So yesterday I was in the mall looking for a DVD that my little brother wanted for Mythmas. As I was walking, a woman asked me if she could have a moment of my time. As I stopped, I noticed that she was sitting next to a sign that read "Help needy families," and that there was a small collection of gifts around her feet. I decided to listen. It seemed like a great cause- Donate gifts to families that don't have enough on Christmas. I've actually been organizing a large drive as well as collection and organization of gifts for the women's shelter I work at. I've already given a lot, but I was thinking about it. I asked her what organization the gifts went to. The moment I heard "Christian" I stopped her. I told her that I don't donate to religious organizations. When she asked me why, I told her that I give to organizations that help families of all religions and focus on the needs of the population without alienating entire parts of the community. She told me that those Christian families needed presents, too. TO which I replied that those families will receive gifts and donations from their church and the young woman's organization. I would prefer to help families that do not have a support system like that. The young woman told me that they should go to church, then.
Anyway, I just wanted thoughts on if anyone else donates money to religious organizations even if they don't support the faith. Is the cause enough? Or do you support similar organizations that are nonsecular, like me?
When it comes to charities and donations, religion is not the first thing I look at. Effectiveness is. If a religious charity was more effective with donated dollars than a secular charity, then I would donate to the religious charity. Of course, this is assuming that most things are equal. If there were discrimination practiced by the charity, then they would be disqualified.
Try researching before donating to make sure that most of your dollars are making it to those in need, are being used effectively, and not being wasted on administrative costs.
i personally do not donate to charities that have any religious affiliation, because eventually the money u give does end up promoting a particular religion either directly or subliminally. an argument that some families don't have enough money for presents is the worst argument in my view as it just teaches materialism and teaches anybody to not be a good consumer. there are plenty of charities that do the same thing as bill gates foundation which promotes literacy and other stuff which christian and other religous organizations do too but u see the difference between the two when u visit the schools in india supported by either organization. this doesn't mean that some organizations which may have religious name because of how long they have been around that we should just dismiss them, like st. jude children's hospital who serves kids of all backgrounds irrespective of their faith or lack of faith. i really commend your stance of not donating to a religious organization. just think, a lot of people in america are obsessed with walmart and their cheap prices but they have little sympathy for the high price that other people pay for their low cost. mostly it is better not to donate when u don't understand where the money is going to end up.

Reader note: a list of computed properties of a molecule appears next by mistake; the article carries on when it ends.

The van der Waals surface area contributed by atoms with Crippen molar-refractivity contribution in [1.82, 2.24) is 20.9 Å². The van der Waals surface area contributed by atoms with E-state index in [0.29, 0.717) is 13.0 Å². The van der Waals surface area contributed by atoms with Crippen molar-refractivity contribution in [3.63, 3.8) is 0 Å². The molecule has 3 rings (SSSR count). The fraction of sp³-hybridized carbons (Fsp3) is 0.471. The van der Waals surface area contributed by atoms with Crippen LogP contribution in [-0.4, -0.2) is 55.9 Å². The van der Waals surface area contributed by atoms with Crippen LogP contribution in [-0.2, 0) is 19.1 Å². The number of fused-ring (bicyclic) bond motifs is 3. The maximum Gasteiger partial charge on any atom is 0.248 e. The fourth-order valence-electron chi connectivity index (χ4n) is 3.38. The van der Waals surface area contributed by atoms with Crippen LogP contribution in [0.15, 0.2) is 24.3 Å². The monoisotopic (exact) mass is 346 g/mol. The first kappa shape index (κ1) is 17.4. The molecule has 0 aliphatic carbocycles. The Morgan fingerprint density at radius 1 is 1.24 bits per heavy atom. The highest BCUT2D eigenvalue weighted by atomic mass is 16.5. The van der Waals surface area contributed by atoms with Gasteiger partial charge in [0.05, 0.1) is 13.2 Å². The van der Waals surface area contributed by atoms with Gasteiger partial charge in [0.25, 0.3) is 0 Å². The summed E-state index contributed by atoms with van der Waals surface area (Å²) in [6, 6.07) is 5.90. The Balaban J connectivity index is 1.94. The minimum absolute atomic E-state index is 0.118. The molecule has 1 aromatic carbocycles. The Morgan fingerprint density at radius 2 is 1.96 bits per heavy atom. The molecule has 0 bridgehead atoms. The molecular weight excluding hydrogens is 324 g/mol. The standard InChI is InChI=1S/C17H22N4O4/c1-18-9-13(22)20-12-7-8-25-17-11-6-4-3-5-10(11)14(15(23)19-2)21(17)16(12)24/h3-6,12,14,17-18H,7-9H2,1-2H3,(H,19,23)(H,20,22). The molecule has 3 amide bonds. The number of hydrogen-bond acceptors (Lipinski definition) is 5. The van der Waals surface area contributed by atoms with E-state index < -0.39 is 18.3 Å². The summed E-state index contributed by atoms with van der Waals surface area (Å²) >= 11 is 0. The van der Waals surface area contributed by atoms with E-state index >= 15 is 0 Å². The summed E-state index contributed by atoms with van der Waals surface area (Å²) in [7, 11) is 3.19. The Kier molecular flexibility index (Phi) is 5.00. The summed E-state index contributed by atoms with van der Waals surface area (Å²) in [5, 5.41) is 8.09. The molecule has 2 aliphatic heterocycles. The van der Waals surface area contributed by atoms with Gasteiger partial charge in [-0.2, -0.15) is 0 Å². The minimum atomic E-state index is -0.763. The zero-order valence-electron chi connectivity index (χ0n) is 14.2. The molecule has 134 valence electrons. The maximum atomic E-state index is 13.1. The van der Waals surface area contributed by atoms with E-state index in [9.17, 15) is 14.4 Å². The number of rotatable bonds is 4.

I have a skeptical friend who once claimed that only the Salvation Army was pure. But then we find this:
Oct. 4 2005 NPR --
"A major court victory for the Bush administration's faith-based initiative. A federal court in New York ruled that the Salvation Army may fire and hire employees according to their religious beliefs, even though it receives most of its money for social services from the government. NPR's Barbara Bradley Hagerty reports."
The back-story is that the militant wing of the Salvation Army, Frau Farbisina [not her real name] took over and demanded an inquisition and then a purge of anyone, even the civilian employees that ran the shelters. This is all part of the Religious Right's war on everything.
[see Michele Goldberg's "Kingdom Coming: The Rise of Christian Nationalism" for details.]
This year they were planning on asking for immigration papers prior to giving gifts to kids in Houston. They reversed after the publicity hit. That combined with the NYC gay rights fiasco is enough for me to ignore them. But I choose to not give to any church at all, for anything.
I think that any amount of money that has any amount of potential to further the damaging belief in so-called sacred texts, would be best spent elsewhere. At the very least there is a high likelihood that the money's potential impact is directed towards something more sensible and thus more valuable.